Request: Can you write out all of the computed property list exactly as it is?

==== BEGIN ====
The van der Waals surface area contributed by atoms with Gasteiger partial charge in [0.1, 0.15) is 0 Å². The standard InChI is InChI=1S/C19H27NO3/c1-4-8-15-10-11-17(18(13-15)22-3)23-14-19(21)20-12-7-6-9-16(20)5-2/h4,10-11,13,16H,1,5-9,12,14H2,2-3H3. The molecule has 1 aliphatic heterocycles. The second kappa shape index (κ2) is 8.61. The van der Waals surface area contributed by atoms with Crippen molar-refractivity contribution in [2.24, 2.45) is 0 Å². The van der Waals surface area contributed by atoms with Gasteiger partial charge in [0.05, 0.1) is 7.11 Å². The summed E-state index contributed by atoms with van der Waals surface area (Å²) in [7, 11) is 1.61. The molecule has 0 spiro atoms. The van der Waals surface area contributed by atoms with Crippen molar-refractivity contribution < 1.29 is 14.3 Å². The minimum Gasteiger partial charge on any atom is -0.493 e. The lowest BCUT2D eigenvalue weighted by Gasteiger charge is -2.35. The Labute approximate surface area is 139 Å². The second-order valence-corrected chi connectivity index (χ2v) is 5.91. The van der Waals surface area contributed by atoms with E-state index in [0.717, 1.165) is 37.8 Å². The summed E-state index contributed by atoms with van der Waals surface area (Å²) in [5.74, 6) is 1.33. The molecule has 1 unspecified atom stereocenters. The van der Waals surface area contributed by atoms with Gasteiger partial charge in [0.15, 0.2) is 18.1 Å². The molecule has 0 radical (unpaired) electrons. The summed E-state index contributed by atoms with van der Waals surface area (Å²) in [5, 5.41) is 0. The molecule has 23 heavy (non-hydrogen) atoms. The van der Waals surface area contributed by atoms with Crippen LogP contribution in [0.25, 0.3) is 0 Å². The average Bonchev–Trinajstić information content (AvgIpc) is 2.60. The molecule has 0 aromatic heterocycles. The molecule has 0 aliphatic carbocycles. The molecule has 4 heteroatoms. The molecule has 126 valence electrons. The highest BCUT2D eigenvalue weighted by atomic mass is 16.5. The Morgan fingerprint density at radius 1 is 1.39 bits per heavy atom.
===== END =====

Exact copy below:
The van der Waals surface area contributed by atoms with Gasteiger partial charge in [0.1, 0.15) is 0 Å². The standard InChI is InChI=1S/C19H27NO3/c1-4-8-15-10-11-17(18(13-15)22-3)23-14-19(21)20-12-7-6-9-16(20)5-2/h4,10-11,13,16H,1,5-9,12,14H2,2-3H3. The molecule has 1 aliphatic heterocycles. The second kappa shape index (κ2) is 8.61. The van der Waals surface area contributed by atoms with Crippen molar-refractivity contribution in [2.24, 2.45) is 0 Å². The van der Waals surface area contributed by atoms with Gasteiger partial charge in [0.05, 0.1) is 7.11 Å². The summed E-state index contributed by atoms with van der Waals surface area (Å²) in [7, 11) is 1.61. The molecule has 0 spiro atoms. The van der Waals surface area contributed by atoms with Crippen molar-refractivity contribution < 1.29 is 14.3 Å². The minimum Gasteiger partial charge on any atom is -0.493 e. The lowest BCUT2D eigenvalue weighted by Gasteiger charge is -2.35. The Labute approximate surface area is 139 Å². The second-order valence-corrected chi connectivity index (χ2v) is 5.91. The van der Waals surface area contributed by atoms with E-state index in [0.717, 1.165) is 37.8 Å². The summed E-state index contributed by atoms with van der Waals surface area (Å²) in [5.74, 6) is 1.33. The molecule has 1 unspecified atom stereocenters. The van der Waals surface area contributed by atoms with Gasteiger partial charge in [0.15, 0.2) is 18.1 Å². The molecule has 0 radical (unpaired) electrons. The summed E-state index contributed by atoms with van der Waals surface area (Å²) in [5, 5.41) is 0. The molecule has 23 heavy (non-hydrogen) atoms. The van der Waals surface area contributed by atoms with Crippen LogP contribution in [0.25, 0.3) is 0 Å². The average Bonchev–Trinajstić information content (AvgIpc) is 2.60. The molecule has 0 aromatic heterocycles. The molecule has 0 aliphatic carbocycles. The molecule has 4 heteroatoms. The molecule has 126 valence electrons. The highest BCUT2D eigenvalue weighted by atomic mass is 16.5. The Morgan fingerprint density at radius 1 is 1.39 bits per heavy atom.